In Cs-correctors based on double-hexapoles, between the objective lens and the first hexapole plane, there is an additional transfer doublet of round lenses in order to deliver the coma-free point of the objective lens into the plane of the first hexapole.
In Cs-corrected EMs, due to the absence of spherical aberration it is not possible anymore to correct the residual axial coma by tilting the illumination beam. In this case an appropriate coma compensator is needed to eliminate the coma.
Furthermore, a small misalignment of the direction of the incident electron beam introduces wave aberrations and thus affects the quality of the images [ 1,2] so that coma-free alignment is essential for HRTEM.
In some microscopes (e.g. FEI TEMs), the procedure of the coma-free alignment is very simple under the help of computer interface:
i) Find an amorphous area on the specimen,
ii) Click "Coma-free alignment x or y" on the interface of the microscope controller,
The beam is wobbled in the x or y direction by tilting the electron beam.
iii) Adjust the beam tilt until the images for both tilts have the same apparent defocus.
A procedure to obtain accurate coma-free alignment is to generate tableaux of FFT patterns with a systematic beam tilt, similar to the method applied by Zemlin et al. . As an example, Figure 4238 (A) shows a five-panel FFT tableau obtained from five TEM images after the alignment of the microscope but without coma-free alignment. The center panel shows the FFT pattern of the image obtained without any additional beam tilt, while the panels on the four corners show the FFT patterns of the images recorded after applying additional beam tilts of ± 5 mrad in the x and y directions, respectively. The beam direction in the central panel is not parallel to the coma-free axis, indicated by the fact that the astigmatism is slightly different for “plus” versus “minus” tilt angles. Therefore, a coma-free alignment was done by applying small beam tilts. After a small beam tilt, a tableau of FFT patterns similar to that presented in Figure 4238 (A) is recorded and compared. However, in most cases, the coma-free alignment cannot be completed by a single, small beam tilt, and thus this process is continued until the tableau is made as symmetric in appearance as possible. Figure 4238 (B) shows the FFT tableau after performing the entire process of coma-free alignment. In this tableau, the defocus and astigmatism for all the four corner panels are very similar and the tableau is symmetrical in both x and y directions.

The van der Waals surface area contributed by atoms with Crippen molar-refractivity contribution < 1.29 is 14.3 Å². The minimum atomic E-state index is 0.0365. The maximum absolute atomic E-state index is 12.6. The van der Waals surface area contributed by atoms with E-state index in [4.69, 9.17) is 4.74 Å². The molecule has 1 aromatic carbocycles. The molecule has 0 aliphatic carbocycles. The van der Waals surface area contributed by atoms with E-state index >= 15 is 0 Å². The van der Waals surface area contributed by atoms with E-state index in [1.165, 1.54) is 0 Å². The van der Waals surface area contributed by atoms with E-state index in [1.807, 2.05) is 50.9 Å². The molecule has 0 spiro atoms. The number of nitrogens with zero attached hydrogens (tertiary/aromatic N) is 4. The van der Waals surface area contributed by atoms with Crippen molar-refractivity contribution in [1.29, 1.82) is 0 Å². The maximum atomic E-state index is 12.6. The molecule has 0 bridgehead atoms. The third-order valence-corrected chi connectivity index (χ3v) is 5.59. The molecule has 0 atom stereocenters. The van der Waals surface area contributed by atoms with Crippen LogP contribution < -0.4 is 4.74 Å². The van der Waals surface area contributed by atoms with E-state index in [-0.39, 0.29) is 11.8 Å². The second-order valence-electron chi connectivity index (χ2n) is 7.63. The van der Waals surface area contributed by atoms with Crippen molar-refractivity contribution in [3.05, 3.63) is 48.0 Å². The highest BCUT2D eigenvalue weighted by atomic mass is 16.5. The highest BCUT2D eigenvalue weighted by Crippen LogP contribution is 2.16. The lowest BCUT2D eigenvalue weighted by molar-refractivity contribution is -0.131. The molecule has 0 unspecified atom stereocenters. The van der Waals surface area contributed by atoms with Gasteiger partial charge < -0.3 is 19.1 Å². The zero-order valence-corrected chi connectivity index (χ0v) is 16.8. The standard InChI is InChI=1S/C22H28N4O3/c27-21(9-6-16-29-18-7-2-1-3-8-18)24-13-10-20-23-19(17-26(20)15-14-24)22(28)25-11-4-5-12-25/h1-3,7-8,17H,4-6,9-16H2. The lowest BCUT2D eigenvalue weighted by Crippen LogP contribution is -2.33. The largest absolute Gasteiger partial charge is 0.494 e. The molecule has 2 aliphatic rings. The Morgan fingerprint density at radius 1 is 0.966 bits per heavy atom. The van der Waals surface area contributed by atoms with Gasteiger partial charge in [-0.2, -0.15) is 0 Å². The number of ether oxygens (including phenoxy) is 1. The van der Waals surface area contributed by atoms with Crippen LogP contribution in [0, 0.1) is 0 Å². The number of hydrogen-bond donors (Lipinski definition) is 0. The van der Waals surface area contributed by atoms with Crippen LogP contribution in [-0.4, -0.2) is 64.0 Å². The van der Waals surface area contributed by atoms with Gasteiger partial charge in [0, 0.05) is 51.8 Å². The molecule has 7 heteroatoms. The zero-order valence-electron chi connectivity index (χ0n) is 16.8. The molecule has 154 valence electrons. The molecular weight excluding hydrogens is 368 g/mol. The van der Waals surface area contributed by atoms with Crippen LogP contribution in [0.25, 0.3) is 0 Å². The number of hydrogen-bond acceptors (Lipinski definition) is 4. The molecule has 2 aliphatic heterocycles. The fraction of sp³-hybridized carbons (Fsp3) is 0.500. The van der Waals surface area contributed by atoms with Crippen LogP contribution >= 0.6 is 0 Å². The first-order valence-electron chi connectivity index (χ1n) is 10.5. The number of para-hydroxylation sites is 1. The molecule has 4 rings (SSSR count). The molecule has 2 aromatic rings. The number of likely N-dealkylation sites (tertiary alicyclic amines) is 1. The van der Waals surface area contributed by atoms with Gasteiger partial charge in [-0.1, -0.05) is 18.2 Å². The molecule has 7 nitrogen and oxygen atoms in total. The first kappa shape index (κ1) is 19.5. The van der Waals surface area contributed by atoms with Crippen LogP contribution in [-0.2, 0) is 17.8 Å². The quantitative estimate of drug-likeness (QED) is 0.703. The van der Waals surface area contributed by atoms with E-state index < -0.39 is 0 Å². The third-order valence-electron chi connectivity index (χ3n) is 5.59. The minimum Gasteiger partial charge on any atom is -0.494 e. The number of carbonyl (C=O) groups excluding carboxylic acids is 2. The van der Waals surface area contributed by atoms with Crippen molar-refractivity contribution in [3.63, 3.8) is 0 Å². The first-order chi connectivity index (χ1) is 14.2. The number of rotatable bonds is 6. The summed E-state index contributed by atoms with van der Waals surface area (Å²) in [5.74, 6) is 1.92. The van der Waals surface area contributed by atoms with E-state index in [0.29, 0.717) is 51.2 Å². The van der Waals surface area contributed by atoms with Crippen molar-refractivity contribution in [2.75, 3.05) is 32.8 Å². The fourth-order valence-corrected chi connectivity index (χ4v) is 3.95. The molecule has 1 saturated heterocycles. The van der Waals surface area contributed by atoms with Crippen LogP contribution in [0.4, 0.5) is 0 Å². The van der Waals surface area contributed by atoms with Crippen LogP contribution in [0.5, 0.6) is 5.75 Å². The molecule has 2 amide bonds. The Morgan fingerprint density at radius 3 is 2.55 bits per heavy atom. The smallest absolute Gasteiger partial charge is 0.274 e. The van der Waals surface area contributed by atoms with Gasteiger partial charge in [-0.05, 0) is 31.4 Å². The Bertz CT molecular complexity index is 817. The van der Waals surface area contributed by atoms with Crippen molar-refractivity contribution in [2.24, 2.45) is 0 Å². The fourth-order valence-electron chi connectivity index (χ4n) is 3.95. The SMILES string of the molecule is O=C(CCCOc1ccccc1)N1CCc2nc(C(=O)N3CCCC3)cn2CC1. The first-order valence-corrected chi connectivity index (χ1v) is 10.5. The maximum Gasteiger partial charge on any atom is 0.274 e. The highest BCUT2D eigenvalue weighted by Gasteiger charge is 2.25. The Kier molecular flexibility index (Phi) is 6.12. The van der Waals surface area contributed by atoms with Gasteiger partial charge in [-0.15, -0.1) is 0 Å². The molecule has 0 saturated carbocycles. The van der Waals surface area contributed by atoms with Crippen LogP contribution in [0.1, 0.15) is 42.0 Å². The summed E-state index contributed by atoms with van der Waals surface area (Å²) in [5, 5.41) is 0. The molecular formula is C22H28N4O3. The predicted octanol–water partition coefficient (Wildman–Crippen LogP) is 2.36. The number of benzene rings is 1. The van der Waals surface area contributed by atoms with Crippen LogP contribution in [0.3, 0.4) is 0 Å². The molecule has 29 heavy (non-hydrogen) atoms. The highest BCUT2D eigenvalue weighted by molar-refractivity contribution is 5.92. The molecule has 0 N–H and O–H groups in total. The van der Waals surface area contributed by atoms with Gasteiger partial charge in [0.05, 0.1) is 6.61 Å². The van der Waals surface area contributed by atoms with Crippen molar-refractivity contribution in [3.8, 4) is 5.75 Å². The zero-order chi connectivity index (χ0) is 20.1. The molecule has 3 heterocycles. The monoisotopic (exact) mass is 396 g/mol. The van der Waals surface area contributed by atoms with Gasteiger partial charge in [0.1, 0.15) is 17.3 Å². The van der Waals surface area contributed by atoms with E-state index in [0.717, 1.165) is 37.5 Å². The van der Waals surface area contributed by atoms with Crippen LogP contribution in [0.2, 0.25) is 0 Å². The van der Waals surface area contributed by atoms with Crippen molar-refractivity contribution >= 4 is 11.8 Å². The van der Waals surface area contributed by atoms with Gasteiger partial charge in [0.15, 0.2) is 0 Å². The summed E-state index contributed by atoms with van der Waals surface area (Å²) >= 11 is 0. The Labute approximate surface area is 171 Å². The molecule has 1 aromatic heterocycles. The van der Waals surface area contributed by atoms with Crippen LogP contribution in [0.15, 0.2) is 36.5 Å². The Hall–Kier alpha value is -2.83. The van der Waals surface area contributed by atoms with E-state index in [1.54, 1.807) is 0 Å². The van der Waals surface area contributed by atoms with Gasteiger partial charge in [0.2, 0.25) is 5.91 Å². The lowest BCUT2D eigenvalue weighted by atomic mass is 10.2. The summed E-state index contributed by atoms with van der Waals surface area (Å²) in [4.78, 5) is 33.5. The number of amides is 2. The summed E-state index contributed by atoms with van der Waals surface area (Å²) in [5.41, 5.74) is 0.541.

Figure 4238. Tableaux of FFT patterns obtained before (A) and after (B) coma-free alignments.
Adapted from 
 K. Ishizuka and S. Iijima, Proc. 39th EMSA Annual Meeting,
Atlanta (1981) 96.
 D.J. Smith. W.O. Saxton, M.A. O’Keefe, G.J. Wood and
W.M. Stobbs. Ultramicroscopy I1 (1983) 263.
 T. Yanaka. K. Shirota, A. Yonezawa and Y. Arai, in: Proc. 8th Int. Cong. on Electron Microscopy. Canberra. 1974. Vol. I. p. 128.
 Robert M. Glaeser, Dieter Typke, Peter. Tiemeijer, James Pulokas, Anchi Cheng, Precise beam-tilt alignment and collimation are required to minimize the
phase error associated with coma in high-resolution cryo-EM, Journal of Structural Biology 174 (2011) 1–10.
 Zemlin, F., Weiss, K., Schiske, P., Kunath, W., Herrmann, K.H., Coma-free
alignment of high-resolution electron-microscopes with aid of optical
diffractograms. Ultramicroscopy 3, (1978) 49–60.